Language classes are a bit of a conundrum. The latest research into how languages are acquired states that we have to speak to students in the target language for our students to acquire it. It’s like we’re stuck between a rock and a hard place: We have to use the language to teach the language. This leads some teachers and students to think, “But how will students understand it if they don’t already speak it?”
So what is a language teacher to do?
Luckily, there is a huge network of teachers and researchers on social media who have lots of ideas on how to do it! There is a method for every type of person and teacher. I am a boisterous, outgoing teacher. I don’t like quiet classrooms. TPRS is for me. I love the interaction and I love the fact that I can tell students a story in the TL with minimal translation (just the high-frequency words and a few target terms per story). And the best part is that I don’t have to say them aloud, so the students never hear me translating, they just see it up on the board as I am talking (in other words, they still have to process what I’m saying through their ears and brains before they can figure out what it is I’m saying.
But TPRS is not the only method. It won’t work for some teachers. And that’s ok. There are so many other comprehensible input methods for teachers to try (Content Based Instruction, Immersion instruction, AIM, etc). And the best thing about these, is that they all have great parts. I am a firm believer in taking apart methods and using what works best. I am not a purist in any sense nor in any particular method. Methods are methods, not mandates…Excuse me while I step off my soap box…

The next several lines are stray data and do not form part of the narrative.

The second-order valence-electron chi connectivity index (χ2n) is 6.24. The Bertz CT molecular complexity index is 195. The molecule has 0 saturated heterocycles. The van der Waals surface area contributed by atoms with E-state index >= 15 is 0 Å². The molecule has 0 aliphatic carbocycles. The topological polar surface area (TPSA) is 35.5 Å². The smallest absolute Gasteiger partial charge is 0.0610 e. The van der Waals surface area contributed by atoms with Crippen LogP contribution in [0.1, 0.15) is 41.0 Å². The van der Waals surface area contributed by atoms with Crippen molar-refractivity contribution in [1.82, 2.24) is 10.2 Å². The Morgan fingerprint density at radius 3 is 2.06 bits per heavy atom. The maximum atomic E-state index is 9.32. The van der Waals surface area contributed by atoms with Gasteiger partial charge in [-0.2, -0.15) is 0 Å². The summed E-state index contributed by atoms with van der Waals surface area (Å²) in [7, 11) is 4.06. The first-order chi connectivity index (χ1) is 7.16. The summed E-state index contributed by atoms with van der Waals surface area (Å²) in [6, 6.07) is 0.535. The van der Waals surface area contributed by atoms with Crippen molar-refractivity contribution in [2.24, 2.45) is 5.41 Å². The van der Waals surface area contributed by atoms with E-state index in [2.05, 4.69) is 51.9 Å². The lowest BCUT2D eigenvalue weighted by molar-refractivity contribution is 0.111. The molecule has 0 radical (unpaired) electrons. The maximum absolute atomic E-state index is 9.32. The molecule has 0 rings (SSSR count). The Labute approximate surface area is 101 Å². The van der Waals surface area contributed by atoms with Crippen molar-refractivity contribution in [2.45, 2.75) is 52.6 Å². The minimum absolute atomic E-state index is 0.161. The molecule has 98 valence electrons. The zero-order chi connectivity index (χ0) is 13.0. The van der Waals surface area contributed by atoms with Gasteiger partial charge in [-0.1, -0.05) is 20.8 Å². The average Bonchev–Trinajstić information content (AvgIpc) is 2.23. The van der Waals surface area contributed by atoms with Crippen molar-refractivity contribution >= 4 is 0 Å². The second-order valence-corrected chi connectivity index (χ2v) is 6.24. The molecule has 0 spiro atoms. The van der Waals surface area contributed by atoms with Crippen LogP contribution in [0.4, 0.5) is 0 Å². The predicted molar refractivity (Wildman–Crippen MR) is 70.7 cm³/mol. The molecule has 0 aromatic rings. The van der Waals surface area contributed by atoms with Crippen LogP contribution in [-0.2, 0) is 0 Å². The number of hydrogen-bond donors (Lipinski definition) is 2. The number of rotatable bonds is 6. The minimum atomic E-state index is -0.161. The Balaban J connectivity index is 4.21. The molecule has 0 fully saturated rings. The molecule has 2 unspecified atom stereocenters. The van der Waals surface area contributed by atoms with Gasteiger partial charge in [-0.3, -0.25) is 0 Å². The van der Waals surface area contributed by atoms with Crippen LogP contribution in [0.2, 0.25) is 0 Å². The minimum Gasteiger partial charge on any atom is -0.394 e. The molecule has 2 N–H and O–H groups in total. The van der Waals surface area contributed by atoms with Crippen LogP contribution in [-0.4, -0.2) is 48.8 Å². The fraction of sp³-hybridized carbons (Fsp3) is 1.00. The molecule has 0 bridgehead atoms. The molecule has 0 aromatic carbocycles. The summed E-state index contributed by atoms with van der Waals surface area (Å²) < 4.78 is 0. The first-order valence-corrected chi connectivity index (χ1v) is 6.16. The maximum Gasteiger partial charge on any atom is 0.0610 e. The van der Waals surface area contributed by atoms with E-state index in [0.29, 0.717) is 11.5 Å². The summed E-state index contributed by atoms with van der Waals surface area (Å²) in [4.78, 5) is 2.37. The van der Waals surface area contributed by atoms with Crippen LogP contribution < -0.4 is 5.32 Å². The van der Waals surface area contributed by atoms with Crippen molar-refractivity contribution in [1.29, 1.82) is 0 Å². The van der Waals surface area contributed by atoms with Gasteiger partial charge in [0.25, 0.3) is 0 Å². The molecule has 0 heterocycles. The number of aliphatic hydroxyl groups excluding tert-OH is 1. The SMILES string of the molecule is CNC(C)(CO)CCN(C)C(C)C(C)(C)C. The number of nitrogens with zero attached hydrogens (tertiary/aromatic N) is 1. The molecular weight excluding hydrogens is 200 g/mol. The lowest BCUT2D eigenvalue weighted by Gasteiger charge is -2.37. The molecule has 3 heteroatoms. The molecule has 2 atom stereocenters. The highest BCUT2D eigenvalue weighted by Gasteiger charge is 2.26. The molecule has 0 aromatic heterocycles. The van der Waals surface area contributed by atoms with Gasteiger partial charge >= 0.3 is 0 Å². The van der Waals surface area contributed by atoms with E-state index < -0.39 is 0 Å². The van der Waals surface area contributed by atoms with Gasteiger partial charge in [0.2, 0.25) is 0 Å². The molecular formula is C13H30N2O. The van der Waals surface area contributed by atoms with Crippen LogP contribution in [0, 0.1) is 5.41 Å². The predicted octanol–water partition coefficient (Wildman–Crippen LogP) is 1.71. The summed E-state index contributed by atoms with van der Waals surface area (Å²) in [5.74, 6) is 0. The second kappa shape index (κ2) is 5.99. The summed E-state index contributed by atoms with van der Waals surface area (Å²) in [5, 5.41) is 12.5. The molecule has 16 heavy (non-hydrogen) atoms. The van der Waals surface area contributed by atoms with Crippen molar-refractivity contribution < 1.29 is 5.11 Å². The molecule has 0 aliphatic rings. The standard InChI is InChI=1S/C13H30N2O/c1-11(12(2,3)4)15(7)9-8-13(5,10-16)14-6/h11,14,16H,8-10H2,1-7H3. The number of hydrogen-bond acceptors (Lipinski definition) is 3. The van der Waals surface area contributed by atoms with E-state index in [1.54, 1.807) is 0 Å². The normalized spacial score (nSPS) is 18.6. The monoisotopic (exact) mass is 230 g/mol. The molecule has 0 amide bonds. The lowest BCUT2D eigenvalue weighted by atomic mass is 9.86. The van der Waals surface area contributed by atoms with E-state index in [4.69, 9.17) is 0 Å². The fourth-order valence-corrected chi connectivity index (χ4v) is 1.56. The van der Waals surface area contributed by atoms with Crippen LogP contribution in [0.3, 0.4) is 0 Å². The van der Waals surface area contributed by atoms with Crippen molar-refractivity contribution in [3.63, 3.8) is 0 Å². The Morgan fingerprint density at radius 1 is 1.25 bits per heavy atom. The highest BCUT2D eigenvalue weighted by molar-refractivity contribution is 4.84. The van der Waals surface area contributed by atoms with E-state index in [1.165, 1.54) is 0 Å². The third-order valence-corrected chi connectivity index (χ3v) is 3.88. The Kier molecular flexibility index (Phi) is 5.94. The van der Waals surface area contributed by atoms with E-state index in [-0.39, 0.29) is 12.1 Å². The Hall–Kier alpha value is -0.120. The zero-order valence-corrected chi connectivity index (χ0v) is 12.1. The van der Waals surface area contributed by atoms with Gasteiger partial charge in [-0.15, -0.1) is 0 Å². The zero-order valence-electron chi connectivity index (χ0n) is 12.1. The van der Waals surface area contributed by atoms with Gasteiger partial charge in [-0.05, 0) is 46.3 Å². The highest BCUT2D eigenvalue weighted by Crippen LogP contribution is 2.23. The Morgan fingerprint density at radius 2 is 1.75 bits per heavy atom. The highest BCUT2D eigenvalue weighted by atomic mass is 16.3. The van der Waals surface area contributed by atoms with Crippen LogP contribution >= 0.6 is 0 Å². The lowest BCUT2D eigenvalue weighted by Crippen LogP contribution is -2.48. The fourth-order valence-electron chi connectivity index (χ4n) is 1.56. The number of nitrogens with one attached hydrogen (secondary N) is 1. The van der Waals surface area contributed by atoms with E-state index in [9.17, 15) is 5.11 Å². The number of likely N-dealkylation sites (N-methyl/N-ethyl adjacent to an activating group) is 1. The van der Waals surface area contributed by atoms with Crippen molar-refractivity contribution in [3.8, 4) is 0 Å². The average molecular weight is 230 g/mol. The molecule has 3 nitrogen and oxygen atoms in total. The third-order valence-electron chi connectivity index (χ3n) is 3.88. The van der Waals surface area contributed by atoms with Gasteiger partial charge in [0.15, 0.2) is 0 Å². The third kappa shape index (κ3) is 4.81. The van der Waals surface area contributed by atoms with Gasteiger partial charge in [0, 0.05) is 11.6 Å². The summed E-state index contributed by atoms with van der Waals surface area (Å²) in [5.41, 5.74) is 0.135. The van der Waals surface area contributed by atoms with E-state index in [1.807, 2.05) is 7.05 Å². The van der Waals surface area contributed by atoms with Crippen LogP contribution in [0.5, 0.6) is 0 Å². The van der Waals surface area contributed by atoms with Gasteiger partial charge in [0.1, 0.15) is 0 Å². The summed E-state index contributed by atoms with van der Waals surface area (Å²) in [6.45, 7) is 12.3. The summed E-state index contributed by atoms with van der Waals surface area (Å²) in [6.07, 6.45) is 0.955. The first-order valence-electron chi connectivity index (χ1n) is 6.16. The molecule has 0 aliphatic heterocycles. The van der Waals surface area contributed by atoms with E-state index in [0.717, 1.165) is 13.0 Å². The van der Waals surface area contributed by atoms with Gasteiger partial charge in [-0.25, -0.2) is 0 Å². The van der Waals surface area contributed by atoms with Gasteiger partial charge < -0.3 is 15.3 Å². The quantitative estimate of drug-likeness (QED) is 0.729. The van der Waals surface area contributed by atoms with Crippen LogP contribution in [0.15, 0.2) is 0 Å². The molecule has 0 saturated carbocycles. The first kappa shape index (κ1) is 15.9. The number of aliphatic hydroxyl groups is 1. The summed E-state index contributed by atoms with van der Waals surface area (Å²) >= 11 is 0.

So, What’s a Good Amount of L2 for the Classroom?
ACTFL says 90% TL use in classroom interactions is the goal to strive for. I know what you’re thinking, “But 90% is hard!” Yes, it is very hard, but it’s not impossible. And when you are able to do it, you can get some pretty amazing results.
So, How Do I Do It?
Well, for that, you will need to watch videocast #7 of the Musicuentos Black Box Video Podcast.
L1 has so many opportunities to sneak into our classroom interaction, but if we set up exactly what we want students to do when we start, we can get a whole year of high-percentage TL use. They key to it all, in my opinion, is procedures. Once we have our methods picked out, then the content becomes the easy part. It’s keeping the class under control during the content presentations that’s difficult. Establishing procedures early in the year is the way to go: If the kids are prepared and know what they are expected to do, they will do it.
If you don’t take away anything else from the video, I hope that you take away this:
90% is our goal. We won’t always reach it and that’s ok. We will be able to get there with practice and determination. If there’s one thing I’ve learned as a teacher, it’s that today’s frustrations/failures/shortcomings almost never flow into tomorrow unless you let them. If you come in with the right mindset, the kids will follow. Every day is a new chance to have the best day ever. So don’t come in discouraged about yesterday, think about how much better today will be.
If you come in discouraged and feeling like you can’t be successful, then you won’t be.